drinking water.
• A 2006 study by the UK Meteorological Office
concluded that, with no mitigation of climate change,
the severe droughts that now occur only once every
50 years will occur every other year by 2100.
Water Scarcity
• Asia already has
60% of the world's
population but only
36% of the globe's
freshwater
• Over the next
decade the number
of people at risk of
water scarcity is
likely to rise from
tens of millions to
billions
Dry Land & Water Bodies
Impacts on Small
Producers
Women Vendors at fish Women Processors at work
Market for daily wages
The mean minimum night-time temperature during the
dry season at the IRRI fields has risen since 1979 by
1.13 degrees Celsius, or triple the 0.35 percent rise in
maximum daytime temperature. Yields fell by 15
percent for every one-degree Celsius increase in mean
daily minimum temperature.
SEA LEVEL RISE
While large sea-level-rise figures may
seem abstract, a rise of 1 meter will
have a devastating impact on
densely populated river deltas in the
developing world, as homes and
agricultural land are lost and
damaged by storm surges.
Cities Under Threat due to sea
level rise
Cities Under Threat due to sea
level rise
In Industrial regions, small rises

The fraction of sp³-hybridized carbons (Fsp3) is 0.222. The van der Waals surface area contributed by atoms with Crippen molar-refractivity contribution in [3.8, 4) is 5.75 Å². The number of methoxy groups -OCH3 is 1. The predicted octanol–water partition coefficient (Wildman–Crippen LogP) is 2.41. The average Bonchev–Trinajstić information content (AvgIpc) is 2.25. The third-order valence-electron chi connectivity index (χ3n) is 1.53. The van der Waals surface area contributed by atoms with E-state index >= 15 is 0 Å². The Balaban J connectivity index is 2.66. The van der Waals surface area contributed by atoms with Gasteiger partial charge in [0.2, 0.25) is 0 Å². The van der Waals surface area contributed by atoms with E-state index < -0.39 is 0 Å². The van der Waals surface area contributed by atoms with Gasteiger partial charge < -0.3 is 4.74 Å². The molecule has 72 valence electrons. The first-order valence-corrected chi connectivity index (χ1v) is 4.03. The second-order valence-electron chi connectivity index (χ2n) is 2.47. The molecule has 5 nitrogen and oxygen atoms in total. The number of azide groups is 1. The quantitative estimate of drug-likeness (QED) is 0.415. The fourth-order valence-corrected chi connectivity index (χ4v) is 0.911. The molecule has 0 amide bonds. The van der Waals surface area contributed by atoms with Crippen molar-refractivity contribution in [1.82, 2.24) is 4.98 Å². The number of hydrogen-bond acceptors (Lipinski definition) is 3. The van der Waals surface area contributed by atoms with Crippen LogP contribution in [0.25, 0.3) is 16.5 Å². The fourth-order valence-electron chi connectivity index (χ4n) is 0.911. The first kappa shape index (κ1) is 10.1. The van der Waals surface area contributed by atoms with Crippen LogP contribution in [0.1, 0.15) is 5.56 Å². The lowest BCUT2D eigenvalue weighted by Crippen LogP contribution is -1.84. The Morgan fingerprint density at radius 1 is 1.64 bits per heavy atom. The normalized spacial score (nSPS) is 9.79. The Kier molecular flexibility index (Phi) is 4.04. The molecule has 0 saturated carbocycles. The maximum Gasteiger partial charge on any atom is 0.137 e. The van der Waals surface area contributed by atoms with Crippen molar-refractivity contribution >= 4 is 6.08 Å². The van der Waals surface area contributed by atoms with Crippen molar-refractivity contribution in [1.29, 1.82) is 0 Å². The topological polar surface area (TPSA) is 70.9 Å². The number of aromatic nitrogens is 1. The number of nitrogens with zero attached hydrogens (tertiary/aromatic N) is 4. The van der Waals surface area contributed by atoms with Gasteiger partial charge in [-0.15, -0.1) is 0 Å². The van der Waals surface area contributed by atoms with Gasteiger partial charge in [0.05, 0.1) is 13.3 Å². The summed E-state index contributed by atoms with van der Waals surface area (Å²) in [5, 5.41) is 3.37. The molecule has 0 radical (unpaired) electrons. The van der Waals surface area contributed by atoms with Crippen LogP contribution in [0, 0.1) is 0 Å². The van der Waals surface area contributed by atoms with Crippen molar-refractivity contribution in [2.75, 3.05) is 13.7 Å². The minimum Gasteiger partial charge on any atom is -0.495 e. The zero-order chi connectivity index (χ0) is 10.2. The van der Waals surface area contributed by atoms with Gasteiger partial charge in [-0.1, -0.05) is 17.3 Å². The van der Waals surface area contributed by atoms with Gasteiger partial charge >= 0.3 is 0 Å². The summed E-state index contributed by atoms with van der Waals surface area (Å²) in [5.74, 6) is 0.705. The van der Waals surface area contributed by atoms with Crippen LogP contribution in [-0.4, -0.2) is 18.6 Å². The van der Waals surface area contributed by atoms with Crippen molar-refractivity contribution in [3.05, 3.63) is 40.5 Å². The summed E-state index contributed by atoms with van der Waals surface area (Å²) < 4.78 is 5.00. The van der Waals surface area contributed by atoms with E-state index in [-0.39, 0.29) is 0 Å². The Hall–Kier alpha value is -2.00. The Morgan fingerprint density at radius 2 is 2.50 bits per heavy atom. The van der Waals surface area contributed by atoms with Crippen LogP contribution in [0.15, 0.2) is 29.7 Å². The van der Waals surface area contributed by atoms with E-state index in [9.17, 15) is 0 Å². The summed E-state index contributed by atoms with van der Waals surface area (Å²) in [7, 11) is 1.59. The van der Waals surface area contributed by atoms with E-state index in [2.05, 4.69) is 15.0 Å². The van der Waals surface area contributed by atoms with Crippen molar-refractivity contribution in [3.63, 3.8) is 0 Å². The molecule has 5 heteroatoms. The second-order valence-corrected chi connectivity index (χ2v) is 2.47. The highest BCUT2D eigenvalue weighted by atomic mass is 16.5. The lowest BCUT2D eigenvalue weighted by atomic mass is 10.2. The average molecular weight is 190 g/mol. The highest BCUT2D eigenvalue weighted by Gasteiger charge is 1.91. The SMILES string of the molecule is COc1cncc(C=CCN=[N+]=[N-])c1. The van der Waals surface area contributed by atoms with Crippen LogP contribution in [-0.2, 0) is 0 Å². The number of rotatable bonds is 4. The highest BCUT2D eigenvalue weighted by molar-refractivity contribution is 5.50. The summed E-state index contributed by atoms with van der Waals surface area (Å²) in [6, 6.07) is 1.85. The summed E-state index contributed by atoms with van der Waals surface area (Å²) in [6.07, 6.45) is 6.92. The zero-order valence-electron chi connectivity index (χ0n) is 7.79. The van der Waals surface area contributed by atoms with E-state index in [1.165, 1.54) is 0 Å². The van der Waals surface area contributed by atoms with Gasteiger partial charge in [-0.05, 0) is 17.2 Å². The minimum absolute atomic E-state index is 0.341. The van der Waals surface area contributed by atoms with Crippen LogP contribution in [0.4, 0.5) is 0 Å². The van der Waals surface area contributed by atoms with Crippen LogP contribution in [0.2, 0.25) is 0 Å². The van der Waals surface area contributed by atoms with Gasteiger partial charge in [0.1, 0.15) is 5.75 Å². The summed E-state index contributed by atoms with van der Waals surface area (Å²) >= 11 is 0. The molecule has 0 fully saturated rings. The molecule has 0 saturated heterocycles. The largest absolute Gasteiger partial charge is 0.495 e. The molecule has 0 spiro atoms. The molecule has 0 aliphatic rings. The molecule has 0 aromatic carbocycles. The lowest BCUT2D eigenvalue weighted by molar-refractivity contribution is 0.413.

will have severe impacts on
coastal infrastructure : Loss of
beaches, ports, and shipping
facilities; flooding of transport
links, inundation of underground
facilities, including sewers, water,
electricity transmission and
communications infrastructure; as
well as the loss of industrial and
domestic building
“Even if the world agrees at make-or-break
climate talks in December to slash CO2
emissions, many of those impacts -- rising
sea levels, increased disease, flooding and
drought -- are already inevitable.”
UN scientists say.
Of the 28 nations deemed at "extreme
risk", 22 are in Africa. Bangladesh and
Sri Lanka are similarly threatened, with
Pakistan right on the edge and India not
far behind.
ASIA – CLIMATE
HOTSPOT?
• In the regional level, freshwater availability in Central, South,
East and Southeast Asia particularly in large river basins is
projected to decrease due to climate change which, along with
population growth and increasing demand arising from higher
standards of living, could adversely affect more than a billion
people by the 2050s.

• Coastal areas, especially heavily-populated mega-delta regions


in South, East and Southeast Asia, will be at greatest risk due to
increased flooding from the sea and in some mega-deltas
flooding from the rivers.

• It is projected that crop yields could increase up to 20% in East


and Southeast Asia while it could decrease up to 30% in Central